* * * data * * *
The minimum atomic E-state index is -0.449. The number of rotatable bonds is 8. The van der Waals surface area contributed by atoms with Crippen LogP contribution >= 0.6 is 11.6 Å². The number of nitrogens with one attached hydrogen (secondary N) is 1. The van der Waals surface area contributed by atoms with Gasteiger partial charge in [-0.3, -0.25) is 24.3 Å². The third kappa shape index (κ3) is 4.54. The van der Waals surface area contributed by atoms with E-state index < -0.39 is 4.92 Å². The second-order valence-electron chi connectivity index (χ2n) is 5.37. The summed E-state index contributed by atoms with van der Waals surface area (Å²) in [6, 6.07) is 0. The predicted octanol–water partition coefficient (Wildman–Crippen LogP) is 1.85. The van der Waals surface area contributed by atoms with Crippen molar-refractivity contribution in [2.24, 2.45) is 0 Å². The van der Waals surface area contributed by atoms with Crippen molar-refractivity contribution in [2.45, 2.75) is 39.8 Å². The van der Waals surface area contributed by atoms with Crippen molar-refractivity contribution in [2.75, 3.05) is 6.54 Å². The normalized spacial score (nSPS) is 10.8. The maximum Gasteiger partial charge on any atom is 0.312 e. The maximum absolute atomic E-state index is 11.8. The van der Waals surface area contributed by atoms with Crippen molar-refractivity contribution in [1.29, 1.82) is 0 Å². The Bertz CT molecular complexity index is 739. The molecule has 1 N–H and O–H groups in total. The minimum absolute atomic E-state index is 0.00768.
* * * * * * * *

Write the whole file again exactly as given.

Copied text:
The minimum atomic E-state index is -0.449. The number of rotatable bonds is 8. The van der Waals surface area contributed by atoms with Crippen LogP contribution >= 0.6 is 11.6 Å². The number of nitrogens with one attached hydrogen (secondary N) is 1. The van der Waals surface area contributed by atoms with Gasteiger partial charge in [-0.3, -0.25) is 24.3 Å². The third kappa shape index (κ3) is 4.54. The van der Waals surface area contributed by atoms with E-state index < -0.39 is 4.92 Å². The second-order valence-electron chi connectivity index (χ2n) is 5.37. The summed E-state index contributed by atoms with van der Waals surface area (Å²) in [6, 6.07) is 0. The predicted octanol–water partition coefficient (Wildman–Crippen LogP) is 1.85. The van der Waals surface area contributed by atoms with Crippen molar-refractivity contribution in [2.24, 2.45) is 0 Å². The van der Waals surface area contributed by atoms with Crippen molar-refractivity contribution in [2.45, 2.75) is 39.8 Å². The van der Waals surface area contributed by atoms with Crippen molar-refractivity contribution in [2.75, 3.05) is 6.54 Å². The normalized spacial score (nSPS) is 10.8. The maximum Gasteiger partial charge on any atom is 0.312 e. The maximum absolute atomic E-state index is 11.8. The van der Waals surface area contributed by atoms with Crippen molar-refractivity contribution in [1.29, 1.82) is 0 Å². The Bertz CT molecular complexity index is 739. The molecule has 1 N–H and O–H groups in total. The minimum absolute atomic E-state index is 0.00768.